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Monday, November 03, 2003

Event-filled Saturday...

Every legislator produces several Select Hearings a year in the home district. These are ordinarily 9:00-12:00 workshops with a panel consisting of authorities in a specific area of concern. The goal is to look closely into some issue in the hope of exposing weaknesses in current law or finding ways of enhancing existing processes. Yesterday the hearing centered on the achievement gap as related to the new federal legislation known as "No Child Left Behind." A federal mandate, you must remember that has been imposed on the states without federal funding. The panelists included another member of the Assembly (from Southern California), principals, members of a local Board of Education, a specialist from the State Department of Education, etc. Attending as well were representative from other legislative offices, both State and Federal. It was well-attended with lots of audience participation.

The central theme turned out to be standardized testing, as usual, and appropriately so. It's clear that teachers are leaving the profession from overwork and underpay as well as their resentment at the excessive paperwork connected to the new federal mandates and of being forced to respond to the needs of test preparation instead of individualized teaching according to the needs of children.

These experiences, while they always turn out to be learning experiences for me, also have their down side. Before joining the staffs of a series of elected officials, I usually was an outspoken critic of and participant in matters of social significance. Yesterday I had many questions that -- in the past -- would have pulled me to the floor mike, but it would have been inappropriate as a staff member to do so. So, I sit in my seat and chew the insides of my cheeks, instead.

Case in point: After learning last week on one of my field trips to a local high school to observe two science classes, that in the State of California 48% of African American and Latino youngsters have dropped out of school by the tenth grade. Now there's an achievement gap! And that's a statewide figure. I can only guess that in the low income parts of my county the percentage would be higher still.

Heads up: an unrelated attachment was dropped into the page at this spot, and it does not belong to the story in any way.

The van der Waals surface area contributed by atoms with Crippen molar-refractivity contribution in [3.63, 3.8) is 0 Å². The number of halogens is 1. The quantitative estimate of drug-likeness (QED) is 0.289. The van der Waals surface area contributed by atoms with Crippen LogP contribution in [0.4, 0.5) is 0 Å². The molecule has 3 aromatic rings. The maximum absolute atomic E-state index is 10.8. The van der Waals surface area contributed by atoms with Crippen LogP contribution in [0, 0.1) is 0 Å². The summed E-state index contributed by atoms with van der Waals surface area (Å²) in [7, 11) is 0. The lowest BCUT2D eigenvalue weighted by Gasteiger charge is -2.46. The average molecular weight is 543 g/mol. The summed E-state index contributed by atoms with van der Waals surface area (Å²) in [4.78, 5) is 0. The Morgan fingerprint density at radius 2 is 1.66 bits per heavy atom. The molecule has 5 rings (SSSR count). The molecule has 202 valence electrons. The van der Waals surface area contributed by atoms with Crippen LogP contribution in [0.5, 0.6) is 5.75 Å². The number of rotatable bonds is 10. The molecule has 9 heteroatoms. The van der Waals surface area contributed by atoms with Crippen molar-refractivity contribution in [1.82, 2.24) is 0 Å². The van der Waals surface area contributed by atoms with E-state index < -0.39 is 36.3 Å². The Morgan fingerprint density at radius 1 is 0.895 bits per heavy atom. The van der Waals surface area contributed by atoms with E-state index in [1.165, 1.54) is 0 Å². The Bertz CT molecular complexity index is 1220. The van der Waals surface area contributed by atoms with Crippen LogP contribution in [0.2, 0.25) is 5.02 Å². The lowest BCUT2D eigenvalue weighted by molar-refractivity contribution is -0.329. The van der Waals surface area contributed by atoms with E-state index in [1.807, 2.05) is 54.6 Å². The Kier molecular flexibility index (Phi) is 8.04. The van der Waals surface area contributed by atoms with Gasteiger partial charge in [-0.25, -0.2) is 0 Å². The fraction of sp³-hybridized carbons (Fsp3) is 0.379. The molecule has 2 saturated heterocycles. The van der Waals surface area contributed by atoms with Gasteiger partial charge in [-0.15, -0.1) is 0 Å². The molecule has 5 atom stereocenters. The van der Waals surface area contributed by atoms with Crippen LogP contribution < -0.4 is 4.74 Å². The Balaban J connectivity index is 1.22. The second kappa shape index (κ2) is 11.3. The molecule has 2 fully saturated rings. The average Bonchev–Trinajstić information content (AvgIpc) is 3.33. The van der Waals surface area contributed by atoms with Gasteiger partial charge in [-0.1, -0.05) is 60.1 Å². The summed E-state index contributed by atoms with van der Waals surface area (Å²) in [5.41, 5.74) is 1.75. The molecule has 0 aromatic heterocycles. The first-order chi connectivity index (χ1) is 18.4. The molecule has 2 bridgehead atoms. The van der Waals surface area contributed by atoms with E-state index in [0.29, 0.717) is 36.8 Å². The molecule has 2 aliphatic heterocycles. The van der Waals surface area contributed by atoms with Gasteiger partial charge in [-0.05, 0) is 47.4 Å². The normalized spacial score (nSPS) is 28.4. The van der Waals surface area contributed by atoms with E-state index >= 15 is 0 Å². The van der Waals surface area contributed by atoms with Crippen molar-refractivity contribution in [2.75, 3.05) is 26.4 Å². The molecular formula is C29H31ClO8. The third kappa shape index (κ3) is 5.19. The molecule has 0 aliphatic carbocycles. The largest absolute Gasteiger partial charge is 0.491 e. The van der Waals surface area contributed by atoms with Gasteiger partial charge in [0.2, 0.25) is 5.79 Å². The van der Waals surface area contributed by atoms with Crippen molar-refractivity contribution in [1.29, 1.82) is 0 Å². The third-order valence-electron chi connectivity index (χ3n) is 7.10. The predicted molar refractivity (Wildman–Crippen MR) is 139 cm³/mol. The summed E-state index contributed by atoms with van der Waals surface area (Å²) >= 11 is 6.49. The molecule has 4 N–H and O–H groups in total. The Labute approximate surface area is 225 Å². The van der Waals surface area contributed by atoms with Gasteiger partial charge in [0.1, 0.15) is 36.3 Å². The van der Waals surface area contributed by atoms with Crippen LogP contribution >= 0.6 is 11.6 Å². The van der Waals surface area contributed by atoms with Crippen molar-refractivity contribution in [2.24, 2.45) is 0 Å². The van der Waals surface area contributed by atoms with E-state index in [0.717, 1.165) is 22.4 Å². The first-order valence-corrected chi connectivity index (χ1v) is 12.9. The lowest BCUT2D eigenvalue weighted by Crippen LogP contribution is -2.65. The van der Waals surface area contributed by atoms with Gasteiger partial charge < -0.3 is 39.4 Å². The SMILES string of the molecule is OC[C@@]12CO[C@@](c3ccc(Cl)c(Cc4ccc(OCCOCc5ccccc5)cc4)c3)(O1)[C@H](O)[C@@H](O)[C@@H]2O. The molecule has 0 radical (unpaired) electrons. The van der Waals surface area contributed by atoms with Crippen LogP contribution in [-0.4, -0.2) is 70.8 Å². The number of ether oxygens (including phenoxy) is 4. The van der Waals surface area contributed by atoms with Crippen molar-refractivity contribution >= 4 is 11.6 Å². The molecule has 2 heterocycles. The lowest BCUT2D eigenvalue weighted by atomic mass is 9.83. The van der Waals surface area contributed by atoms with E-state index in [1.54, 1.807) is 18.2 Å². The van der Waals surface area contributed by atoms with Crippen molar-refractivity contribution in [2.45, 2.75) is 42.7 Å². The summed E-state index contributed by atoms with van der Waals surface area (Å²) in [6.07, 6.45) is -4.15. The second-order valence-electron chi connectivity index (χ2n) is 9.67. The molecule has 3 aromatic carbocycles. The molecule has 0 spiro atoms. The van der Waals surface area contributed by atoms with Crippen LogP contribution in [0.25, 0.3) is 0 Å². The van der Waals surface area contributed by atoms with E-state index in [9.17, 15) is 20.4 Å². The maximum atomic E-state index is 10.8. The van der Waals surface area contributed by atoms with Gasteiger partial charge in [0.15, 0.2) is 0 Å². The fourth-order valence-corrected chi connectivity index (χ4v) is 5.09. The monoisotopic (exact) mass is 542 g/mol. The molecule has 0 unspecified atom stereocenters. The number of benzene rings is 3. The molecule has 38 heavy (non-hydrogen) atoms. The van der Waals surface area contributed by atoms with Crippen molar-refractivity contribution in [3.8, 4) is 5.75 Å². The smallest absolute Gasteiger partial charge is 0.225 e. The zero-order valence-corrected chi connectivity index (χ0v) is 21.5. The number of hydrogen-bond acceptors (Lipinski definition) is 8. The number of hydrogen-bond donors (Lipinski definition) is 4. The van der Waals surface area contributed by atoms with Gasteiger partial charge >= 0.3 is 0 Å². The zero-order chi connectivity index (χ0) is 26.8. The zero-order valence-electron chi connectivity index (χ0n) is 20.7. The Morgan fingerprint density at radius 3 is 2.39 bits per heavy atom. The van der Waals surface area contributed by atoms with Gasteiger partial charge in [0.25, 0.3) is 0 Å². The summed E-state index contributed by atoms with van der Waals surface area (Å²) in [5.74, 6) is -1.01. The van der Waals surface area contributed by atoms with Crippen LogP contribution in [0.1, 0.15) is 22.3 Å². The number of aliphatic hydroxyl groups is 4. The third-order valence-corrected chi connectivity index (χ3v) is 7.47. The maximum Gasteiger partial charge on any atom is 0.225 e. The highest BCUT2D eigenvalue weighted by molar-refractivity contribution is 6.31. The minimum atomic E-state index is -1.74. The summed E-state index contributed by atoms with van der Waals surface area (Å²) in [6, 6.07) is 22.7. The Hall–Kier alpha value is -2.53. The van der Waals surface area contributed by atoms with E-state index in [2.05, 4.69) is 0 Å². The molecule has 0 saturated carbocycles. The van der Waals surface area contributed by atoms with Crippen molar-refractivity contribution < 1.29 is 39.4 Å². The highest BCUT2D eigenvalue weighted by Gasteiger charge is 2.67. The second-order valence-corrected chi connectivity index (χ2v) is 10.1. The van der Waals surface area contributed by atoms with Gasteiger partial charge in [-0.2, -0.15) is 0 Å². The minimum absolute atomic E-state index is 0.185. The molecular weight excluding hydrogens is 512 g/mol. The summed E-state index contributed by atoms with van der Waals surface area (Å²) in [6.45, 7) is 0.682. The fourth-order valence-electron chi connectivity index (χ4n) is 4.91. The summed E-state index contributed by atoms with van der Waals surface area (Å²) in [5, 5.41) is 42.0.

The high school I visited two weeks ago has a student population that is 65% Latino. Because of the huge drop out rate among AA kids, the black percentage (though in a community that has a 40% black population) is probably less than 25%. In the two science classes I visited, in one there were 3 AA kids. In the second (an AP -- Advanced Placement Class) there was only one young girl. When I asked the teacher why this was her answer was, "it's tracking. In middle school, the Black kids are all steered toward something called Health Sciences." This aborts all hope of college prep and results from low expectation of black students, I'm sure. I was also told that were I to visit the Special Ed classes, I would have found them to be 98% African American. Stunning!

It is also true that at the first school I spoke of, there are only 3 African American teachers on the faculty. Those few who have worked their way into teaching positions have only done so over the recent past so were "last hired." That means that, in compliance with union mandates, under succeeding budget cuts, they've been swept out for reasons of seniority. Non-white kids have little reason to see that education leads to anything in terms of life careers. There are too few role models in the field of education, the central and most influential part of their lives for their entire childhood provides no guideposts for their future.